If I just do two forward slashes, I can add in comment for these first two lines. Because all that's happening here, we are just telling Flash, we are saying, hey Flash! Go get code that's going to make the tween work. More or less, that's all that's happening here. I get almost careless about what the code is. All I care is that it works. So what this allows Flash to do is go and grab the code that's going to make this line of code work. All right, so that's what's going on there. Let's go to this line here. Let me add another comment. So again, I want to move the home_mc, animate in is what's going to happen here.
All right, I've got to give it a unique name is where I want to start. So it's the first thing I'm going to do. I want to replace myTween with homeTween. It could be whatever you want it to be called. But I'm just giving it a unique name just so I can differentiate it from other tweens that are going to be happening. So homeTween, this identifies it as a tween and this New is the magic word because this is what happens. I have the word new. It's actually going to create a new tween. It's going to create this new tween with all of these various parameters or properties.
All right, you probably are wondering what all this stuff is. Now, the Help can tell me, but what I can also use is Flash. So all I need to do is place my cursor anywhere in here and then in my Actions panel I can click this little bubble, Show code hint. If I click there, it tells me what everything is. So I can start typing in this. This object is going to be home_mc. If I go over to this "x", well again, this "x" is the X position. It's its position from left to right. Okay, and that's what I want to animate. Whatever property I want to animate, I want to put in these quotes.
Next up is this elasticity. So this is what makes it bounce and move really smoothly. So there is a lot of power that happens with that parameter there. Next up is this begin number. So where do we want it to start? Well, I wanted to start off the stage and I want it to animate into position. So let me just move down my Actions panel, so we can see our stage here. If I click that dropdown, I can fit this in window, just to show you that if I click and drag it, I want it to start over here.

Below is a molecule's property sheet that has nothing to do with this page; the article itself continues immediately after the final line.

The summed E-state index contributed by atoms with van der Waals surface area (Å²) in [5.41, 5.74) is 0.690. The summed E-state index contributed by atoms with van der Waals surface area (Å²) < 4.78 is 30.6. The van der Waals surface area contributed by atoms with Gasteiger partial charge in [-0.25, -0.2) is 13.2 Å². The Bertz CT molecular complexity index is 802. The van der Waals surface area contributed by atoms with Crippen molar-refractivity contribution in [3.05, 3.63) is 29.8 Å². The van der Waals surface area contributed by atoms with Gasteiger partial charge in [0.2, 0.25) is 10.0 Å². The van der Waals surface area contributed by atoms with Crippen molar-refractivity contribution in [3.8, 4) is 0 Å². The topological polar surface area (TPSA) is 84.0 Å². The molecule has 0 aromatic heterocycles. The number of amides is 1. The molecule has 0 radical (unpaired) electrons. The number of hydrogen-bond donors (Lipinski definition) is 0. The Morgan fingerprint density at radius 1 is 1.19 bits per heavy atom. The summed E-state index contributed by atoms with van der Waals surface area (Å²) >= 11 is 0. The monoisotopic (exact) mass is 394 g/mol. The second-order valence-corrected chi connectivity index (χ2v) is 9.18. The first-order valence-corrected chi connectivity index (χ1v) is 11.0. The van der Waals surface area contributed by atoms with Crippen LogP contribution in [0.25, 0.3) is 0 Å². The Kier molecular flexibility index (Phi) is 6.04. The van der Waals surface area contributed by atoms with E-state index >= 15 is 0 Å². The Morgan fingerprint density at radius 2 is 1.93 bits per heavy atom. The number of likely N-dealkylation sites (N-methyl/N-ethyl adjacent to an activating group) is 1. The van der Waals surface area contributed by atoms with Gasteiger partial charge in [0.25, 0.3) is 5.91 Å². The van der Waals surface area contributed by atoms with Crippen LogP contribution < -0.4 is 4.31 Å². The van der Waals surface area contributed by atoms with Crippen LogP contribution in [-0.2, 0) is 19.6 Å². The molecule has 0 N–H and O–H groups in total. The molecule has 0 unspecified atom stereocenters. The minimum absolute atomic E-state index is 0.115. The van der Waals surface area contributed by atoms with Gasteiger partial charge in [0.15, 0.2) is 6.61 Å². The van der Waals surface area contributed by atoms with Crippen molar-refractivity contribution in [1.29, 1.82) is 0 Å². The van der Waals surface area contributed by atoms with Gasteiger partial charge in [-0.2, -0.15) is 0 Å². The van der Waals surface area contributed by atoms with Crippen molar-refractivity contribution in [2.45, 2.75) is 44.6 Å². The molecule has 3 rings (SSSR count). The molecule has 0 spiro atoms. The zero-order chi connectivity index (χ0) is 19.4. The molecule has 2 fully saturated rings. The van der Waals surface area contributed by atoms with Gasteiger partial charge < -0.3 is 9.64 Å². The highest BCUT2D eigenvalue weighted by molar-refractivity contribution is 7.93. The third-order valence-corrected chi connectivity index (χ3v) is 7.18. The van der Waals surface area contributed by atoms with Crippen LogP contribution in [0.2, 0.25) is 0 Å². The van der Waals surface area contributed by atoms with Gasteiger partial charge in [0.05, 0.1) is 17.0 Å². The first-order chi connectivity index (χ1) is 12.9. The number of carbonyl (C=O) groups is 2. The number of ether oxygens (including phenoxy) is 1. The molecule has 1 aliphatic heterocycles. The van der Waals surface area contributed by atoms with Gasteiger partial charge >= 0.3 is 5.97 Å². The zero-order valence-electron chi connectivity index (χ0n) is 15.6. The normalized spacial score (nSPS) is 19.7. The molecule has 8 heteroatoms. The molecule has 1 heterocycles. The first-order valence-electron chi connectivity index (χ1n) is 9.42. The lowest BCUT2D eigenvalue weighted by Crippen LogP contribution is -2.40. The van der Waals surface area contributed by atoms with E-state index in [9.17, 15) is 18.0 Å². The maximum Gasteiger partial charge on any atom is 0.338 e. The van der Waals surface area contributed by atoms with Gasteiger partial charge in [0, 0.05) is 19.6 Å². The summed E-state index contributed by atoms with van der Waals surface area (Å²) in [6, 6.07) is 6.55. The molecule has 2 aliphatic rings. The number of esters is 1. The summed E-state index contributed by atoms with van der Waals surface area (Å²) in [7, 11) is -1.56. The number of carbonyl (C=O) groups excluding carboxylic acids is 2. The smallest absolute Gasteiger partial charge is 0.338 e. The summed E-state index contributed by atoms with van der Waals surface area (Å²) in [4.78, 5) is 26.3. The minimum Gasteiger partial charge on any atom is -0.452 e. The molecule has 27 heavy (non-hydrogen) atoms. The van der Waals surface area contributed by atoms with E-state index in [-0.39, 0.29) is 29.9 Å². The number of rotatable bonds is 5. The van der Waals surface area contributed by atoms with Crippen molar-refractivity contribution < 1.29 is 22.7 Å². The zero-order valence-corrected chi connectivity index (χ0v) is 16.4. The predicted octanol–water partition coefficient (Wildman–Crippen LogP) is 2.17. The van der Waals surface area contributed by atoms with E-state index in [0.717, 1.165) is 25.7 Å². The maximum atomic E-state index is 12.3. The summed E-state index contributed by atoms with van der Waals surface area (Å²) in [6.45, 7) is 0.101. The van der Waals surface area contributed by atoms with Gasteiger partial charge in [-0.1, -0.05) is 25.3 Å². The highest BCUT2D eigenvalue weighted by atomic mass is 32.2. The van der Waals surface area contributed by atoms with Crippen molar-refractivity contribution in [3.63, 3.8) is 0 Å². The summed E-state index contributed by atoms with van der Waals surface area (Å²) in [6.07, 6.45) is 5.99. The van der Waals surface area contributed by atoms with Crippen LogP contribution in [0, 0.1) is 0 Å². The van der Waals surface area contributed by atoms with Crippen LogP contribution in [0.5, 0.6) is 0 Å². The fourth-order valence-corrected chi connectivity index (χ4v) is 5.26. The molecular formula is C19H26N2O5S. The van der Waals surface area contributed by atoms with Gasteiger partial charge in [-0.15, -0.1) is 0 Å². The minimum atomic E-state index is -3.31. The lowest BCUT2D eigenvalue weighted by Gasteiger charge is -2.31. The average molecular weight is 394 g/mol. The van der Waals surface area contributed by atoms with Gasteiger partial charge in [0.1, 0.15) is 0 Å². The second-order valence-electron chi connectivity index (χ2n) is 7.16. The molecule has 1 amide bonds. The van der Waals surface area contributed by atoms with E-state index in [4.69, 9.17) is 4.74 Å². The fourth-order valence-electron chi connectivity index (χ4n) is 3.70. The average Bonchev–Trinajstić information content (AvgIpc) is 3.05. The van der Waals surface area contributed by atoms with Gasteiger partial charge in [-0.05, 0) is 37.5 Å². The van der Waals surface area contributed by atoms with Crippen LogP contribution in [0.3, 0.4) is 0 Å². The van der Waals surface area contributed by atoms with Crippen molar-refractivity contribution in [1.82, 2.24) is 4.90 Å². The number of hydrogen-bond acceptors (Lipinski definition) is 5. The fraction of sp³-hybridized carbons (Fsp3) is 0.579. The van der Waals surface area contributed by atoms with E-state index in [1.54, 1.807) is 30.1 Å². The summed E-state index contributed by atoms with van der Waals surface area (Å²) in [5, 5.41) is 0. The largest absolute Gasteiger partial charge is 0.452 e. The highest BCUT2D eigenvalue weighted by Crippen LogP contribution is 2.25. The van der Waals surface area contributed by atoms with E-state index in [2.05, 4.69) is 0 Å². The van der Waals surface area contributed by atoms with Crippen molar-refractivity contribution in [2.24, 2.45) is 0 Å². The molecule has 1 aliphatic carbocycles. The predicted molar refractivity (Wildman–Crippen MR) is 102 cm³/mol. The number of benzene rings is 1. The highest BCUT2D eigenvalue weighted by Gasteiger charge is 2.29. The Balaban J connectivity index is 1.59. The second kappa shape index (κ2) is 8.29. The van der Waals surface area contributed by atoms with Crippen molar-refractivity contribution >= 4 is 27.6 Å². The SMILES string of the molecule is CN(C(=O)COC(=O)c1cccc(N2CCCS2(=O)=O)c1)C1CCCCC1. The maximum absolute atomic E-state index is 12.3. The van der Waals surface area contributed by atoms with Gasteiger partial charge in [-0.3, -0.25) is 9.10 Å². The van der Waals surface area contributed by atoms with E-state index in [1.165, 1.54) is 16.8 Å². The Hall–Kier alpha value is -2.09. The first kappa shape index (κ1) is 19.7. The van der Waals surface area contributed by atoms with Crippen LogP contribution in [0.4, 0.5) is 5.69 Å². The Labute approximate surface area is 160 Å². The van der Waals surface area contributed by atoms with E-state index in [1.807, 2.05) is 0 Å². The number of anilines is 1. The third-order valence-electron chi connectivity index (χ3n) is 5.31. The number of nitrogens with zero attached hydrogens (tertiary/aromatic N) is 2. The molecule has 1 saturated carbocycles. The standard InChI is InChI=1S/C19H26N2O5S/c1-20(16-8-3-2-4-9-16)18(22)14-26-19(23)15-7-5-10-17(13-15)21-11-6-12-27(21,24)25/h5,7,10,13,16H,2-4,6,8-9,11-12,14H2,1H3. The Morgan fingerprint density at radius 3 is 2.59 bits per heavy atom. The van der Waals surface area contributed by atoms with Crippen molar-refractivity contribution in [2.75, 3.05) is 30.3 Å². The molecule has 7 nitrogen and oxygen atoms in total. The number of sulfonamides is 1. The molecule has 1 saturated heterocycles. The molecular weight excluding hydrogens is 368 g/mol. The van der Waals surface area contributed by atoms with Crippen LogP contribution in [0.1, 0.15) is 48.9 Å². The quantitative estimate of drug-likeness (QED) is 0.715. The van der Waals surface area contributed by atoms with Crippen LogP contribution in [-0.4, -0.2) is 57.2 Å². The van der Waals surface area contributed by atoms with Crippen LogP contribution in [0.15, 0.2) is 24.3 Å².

So I want it to start its X position. If I click on that number to be about 1000 pixels so it starts off the stage, it's going to start there and I want it to end at 0 into position right here. So really reference your Properties panel for the numbers you want to get. So it's going to start at 1000 pixels and move it to 0 pixels. So let's select our first frame there in the Actions/ Labels layer and go to my Actions panel again. With those two numbers in mind, I can type in 1000. It's going to move it into 0. It's the end position. Again, I can always use my Show code hint to identify this as the finishing position. It's going to do this for a duration of 3 seconds. Use seconds that's equal to true.
So that's the animation. Let's see if it bounces on in. it should be pretty slick. I'm going to go to Control > Test Movie and let's watch it. It's going to happen right away. We can see it bounce in. Let's go to another section and then click back on Home and watch it bounce in, very slick. Again, I didn't have to use the timeline in at all, because doing an animation like that in the timeline would take some time and wouldn't be as flexible.
But you can see, with one line of code, I was able to add a really slick, elastic movement to that Home movie clip, very powerful.